Each game will list their RTP percentage, which tends to sit around 92-96%. That indicates how much money the game will return to the player pool based on lifetime play.

In the case of online instant lottery games, they hold the same odds system as you’d find on retail lottery games like scratchers.

For instance, the four latest online instant games that the Michigan Lottery is advertising have the following odds per ticket:

  • Big Cash Catch: 1 in 4.51 overall odds
  • Cash Vault: 1 in 4.42 overall odds
  • Summer Bucks: 1 in 4.44 overall odds
  • The Claw: 1 in 4.38 overall odds

There are also ticket and prize limitations, as in retail lottery games. Granted, the limitations seem very difficult to reach overall.

  • Big Cash Catch: 2 million tickets at each price; 443,613 winning tickets at each price
  • Cash Vault: 2 million tickets at each price; 451,994 winning tickets at each price
  • Summer Bucks: 1 million tickets at each price; 225,271 winning tickets at each price
  • The Claw: 2 million tickets at each price; 456,677 winning tickets at each price

Each price point also offers one top prize ticket throughout its total lot. So, for each ticket price you have a 1 in 2 million (Big Cash Catch, Cash Vault, The Claw) or 1 in 1 million (Summer Bucks) chance to win that top prize offered.

Slot games at online casinos use software based on random number generators. Those generators determine outcomes based on the game’s setup and criteria. They don’t limit the total number of prizes available for each wager amount.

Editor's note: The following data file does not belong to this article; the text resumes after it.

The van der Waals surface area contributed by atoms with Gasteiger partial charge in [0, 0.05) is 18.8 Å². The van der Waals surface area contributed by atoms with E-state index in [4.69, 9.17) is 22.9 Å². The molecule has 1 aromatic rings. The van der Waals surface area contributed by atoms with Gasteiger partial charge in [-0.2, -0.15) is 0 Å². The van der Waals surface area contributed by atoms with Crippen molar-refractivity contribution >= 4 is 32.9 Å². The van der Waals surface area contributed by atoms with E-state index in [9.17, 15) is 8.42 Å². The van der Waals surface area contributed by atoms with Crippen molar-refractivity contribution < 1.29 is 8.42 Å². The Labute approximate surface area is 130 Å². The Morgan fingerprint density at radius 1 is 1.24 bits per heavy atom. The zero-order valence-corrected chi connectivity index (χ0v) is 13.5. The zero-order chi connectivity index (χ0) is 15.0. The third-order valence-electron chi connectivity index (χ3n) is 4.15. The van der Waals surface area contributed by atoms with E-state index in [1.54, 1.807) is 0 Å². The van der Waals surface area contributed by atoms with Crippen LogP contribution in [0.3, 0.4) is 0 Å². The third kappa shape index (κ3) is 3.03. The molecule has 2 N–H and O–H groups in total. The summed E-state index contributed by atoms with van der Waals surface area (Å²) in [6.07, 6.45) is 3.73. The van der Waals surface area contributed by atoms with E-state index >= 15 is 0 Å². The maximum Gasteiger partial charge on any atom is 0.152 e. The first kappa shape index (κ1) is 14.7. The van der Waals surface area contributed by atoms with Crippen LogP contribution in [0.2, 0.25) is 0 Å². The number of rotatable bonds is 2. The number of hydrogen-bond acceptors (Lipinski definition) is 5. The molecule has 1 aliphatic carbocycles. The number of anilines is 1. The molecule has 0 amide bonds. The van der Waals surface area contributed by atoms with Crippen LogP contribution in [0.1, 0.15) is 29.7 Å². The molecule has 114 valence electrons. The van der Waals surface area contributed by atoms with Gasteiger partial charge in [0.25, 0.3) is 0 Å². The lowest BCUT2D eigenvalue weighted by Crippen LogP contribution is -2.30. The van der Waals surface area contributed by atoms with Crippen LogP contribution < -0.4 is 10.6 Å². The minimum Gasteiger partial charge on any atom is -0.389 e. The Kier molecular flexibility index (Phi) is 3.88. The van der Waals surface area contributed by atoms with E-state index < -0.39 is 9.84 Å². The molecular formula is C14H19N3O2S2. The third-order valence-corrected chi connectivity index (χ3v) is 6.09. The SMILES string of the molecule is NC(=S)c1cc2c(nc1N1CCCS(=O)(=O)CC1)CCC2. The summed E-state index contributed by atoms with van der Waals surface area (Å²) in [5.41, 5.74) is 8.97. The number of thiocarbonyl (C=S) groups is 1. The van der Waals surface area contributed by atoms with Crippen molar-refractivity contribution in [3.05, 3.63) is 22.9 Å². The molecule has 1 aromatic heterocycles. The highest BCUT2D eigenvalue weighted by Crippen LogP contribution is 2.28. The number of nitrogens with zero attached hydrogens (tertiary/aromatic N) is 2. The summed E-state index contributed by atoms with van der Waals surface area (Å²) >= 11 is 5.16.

Second chance offerings for online lottery games

Like the Michigan Lottery retail game The Big Spin, you have opportunities to win even when you lose in online instant games.

In a game like Big Cash Catch, second-chance jackpot drawings take place every month.

Part of every wager will fund a progressive jackpot prize. Every 50 cents wagered earns 1 entry into the monthly drawing.

Past second-chance drawings for Michigan instant lottery games have eclipsed over $400,000.

Lottery is state’s biggest gambling tax revenue driver

We’ve looked in the past at just how much money the gambling industry is providing the state of Michigan in tax revenue.

No outlet is bigger in that sense than the Michigan Lottery.

With Michigan contributing nearly $2 billion to the state from the gambling industry last year, the Michigan Lottery alone contributed $1.25 billion to the Michigan School Aid Fund.

In each of the past four fiscal years, the Michigan Lottery has contributed over $1 billion to the School Aid Fund. Over its lifetime, it has contributed $27 billion.

A total of 25 cents for each dollar spent on Michigan Lottery tickets last year went to public education.


Screenshots from Michigan Lottery.

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Drew Ellis

Drew Ellis is currently the Lead Writer of PlayILottery.com. He was the former Lead Writer of PlayMichigan, the No. 1 source for online gambling news in Michigan. A lifelong resident of the state, Ellis has been working in various forms of media since 1998, including more than a decade in the sports betting industry prior to transitioning into US casino markets in 2020.